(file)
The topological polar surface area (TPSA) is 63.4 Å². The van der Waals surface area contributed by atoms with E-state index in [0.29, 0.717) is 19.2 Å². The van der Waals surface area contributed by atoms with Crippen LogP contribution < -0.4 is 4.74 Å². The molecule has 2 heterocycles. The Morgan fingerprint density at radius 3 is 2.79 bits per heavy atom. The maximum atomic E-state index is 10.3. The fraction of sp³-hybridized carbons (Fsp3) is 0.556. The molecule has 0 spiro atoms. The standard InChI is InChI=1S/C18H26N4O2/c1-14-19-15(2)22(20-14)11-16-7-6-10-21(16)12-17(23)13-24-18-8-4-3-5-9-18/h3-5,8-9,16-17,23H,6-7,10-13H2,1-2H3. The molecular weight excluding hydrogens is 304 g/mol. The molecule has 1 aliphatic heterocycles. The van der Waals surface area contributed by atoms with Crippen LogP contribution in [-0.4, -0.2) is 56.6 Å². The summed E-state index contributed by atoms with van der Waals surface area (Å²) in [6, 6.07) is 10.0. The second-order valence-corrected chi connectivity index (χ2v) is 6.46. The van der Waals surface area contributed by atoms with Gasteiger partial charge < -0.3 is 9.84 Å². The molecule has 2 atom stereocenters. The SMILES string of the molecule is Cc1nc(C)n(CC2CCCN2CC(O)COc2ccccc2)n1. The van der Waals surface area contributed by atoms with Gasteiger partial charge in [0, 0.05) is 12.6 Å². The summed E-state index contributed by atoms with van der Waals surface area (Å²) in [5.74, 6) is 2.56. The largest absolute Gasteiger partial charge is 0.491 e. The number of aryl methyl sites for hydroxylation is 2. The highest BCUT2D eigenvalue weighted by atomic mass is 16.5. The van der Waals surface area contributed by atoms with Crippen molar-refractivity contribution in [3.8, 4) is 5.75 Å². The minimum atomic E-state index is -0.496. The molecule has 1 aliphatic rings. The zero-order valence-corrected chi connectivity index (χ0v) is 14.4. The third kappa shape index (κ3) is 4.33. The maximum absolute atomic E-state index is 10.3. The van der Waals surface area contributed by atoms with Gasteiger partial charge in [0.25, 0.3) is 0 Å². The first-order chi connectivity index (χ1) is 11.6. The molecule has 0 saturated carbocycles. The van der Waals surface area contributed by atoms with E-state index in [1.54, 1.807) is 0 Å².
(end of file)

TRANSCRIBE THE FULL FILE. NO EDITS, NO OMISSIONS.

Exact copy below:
The topological polar surface area (TPSA) is 63.4 Å². The van der Waals surface area contributed by atoms with E-state index in [0.29, 0.717) is 19.2 Å². The van der Waals surface area contributed by atoms with Crippen LogP contribution < -0.4 is 4.74 Å². The molecule has 2 heterocycles. The Morgan fingerprint density at radius 3 is 2.79 bits per heavy atom. The maximum atomic E-state index is 10.3. The fraction of sp³-hybridized carbons (Fsp3) is 0.556. The molecule has 0 spiro atoms. The standard InChI is InChI=1S/C18H26N4O2/c1-14-19-15(2)22(20-14)11-16-7-6-10-21(16)12-17(23)13-24-18-8-4-3-5-9-18/h3-5,8-9,16-17,23H,6-7,10-13H2,1-2H3. The molecular weight excluding hydrogens is 304 g/mol. The molecule has 1 aliphatic heterocycles. The van der Waals surface area contributed by atoms with Crippen LogP contribution in [-0.4, -0.2) is 56.6 Å². The summed E-state index contributed by atoms with van der Waals surface area (Å²) in [6, 6.07) is 10.0. The second-order valence-corrected chi connectivity index (χ2v) is 6.46. The van der Waals surface area contributed by atoms with Gasteiger partial charge < -0.3 is 9.84 Å². The molecule has 2 atom stereocenters. The SMILES string of the molecule is Cc1nc(C)n(CC2CCCN2CC(O)COc2ccccc2)n1. The van der Waals surface area contributed by atoms with Gasteiger partial charge in [0, 0.05) is 12.6 Å². The summed E-state index contributed by atoms with van der Waals surface area (Å²) in [5.74, 6) is 2.56. The largest absolute Gasteiger partial charge is 0.491 e. The number of aryl methyl sites for hydroxylation is 2. The highest BCUT2D eigenvalue weighted by atomic mass is 16.5. The van der Waals surface area contributed by atoms with Crippen molar-refractivity contribution in [3.8, 4) is 5.75 Å². The minimum atomic E-state index is -0.496. The molecule has 1 aliphatic rings. The zero-order valence-corrected chi connectivity index (χ0v) is 14.4. The third kappa shape index (κ3) is 4.33. The maximum absolute atomic E-state index is 10.3. The van der Waals surface area contributed by atoms with Gasteiger partial charge in [0.25, 0.3) is 0 Å². The first-order chi connectivity index (χ1) is 11.6. The molecule has 0 saturated carbocycles. The van der Waals surface area contributed by atoms with E-state index in [1.54, 1.807) is 0 Å².